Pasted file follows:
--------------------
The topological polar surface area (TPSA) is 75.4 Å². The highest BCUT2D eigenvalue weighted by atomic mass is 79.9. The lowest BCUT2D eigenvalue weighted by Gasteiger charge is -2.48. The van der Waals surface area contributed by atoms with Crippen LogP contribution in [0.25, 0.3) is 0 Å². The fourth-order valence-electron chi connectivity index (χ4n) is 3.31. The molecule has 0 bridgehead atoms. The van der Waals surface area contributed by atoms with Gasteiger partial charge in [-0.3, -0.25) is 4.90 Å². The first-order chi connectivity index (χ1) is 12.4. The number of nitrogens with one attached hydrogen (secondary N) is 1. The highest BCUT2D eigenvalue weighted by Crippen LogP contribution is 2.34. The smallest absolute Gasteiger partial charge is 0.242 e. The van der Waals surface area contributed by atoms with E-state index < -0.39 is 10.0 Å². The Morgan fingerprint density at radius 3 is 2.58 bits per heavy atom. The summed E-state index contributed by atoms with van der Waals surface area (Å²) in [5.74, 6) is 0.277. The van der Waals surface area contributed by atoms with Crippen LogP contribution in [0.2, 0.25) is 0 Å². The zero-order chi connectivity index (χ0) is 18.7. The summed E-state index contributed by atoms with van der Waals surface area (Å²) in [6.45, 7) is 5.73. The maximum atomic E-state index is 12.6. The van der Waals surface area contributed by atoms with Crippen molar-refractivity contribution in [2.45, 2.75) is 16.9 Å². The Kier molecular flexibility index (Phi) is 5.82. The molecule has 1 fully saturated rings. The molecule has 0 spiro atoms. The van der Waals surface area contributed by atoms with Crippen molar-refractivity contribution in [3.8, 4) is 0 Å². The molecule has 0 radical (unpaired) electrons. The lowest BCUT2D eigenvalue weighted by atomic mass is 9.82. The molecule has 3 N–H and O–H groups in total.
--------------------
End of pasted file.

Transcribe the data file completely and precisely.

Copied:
The topological polar surface area (TPSA) is 75.4 Å². The highest BCUT2D eigenvalue weighted by atomic mass is 79.9. The lowest BCUT2D eigenvalue weighted by Gasteiger charge is -2.48. The van der Waals surface area contributed by atoms with Crippen LogP contribution in [0.25, 0.3) is 0 Å². The fourth-order valence-electron chi connectivity index (χ4n) is 3.31. The molecule has 0 bridgehead atoms. The van der Waals surface area contributed by atoms with Gasteiger partial charge in [-0.3, -0.25) is 4.90 Å². The first-order chi connectivity index (χ1) is 12.4. The number of nitrogens with one attached hydrogen (secondary N) is 1. The highest BCUT2D eigenvalue weighted by Crippen LogP contribution is 2.34. The smallest absolute Gasteiger partial charge is 0.242 e. The van der Waals surface area contributed by atoms with E-state index < -0.39 is 10.0 Å². The Morgan fingerprint density at radius 3 is 2.58 bits per heavy atom. The summed E-state index contributed by atoms with van der Waals surface area (Å²) in [5.74, 6) is 0.277. The van der Waals surface area contributed by atoms with Crippen LogP contribution in [0.2, 0.25) is 0 Å². The zero-order chi connectivity index (χ0) is 18.7. The summed E-state index contributed by atoms with van der Waals surface area (Å²) in [6.45, 7) is 5.73. The maximum atomic E-state index is 12.6. The van der Waals surface area contributed by atoms with Crippen molar-refractivity contribution in [2.45, 2.75) is 16.9 Å². The Kier molecular flexibility index (Phi) is 5.82. The molecule has 1 fully saturated rings. The molecule has 0 spiro atoms. The van der Waals surface area contributed by atoms with Crippen molar-refractivity contribution in [3.8, 4) is 0 Å². The molecule has 0 radical (unpaired) electrons. The lowest BCUT2D eigenvalue weighted by atomic mass is 9.82. The molecule has 3 N–H and O–H groups in total.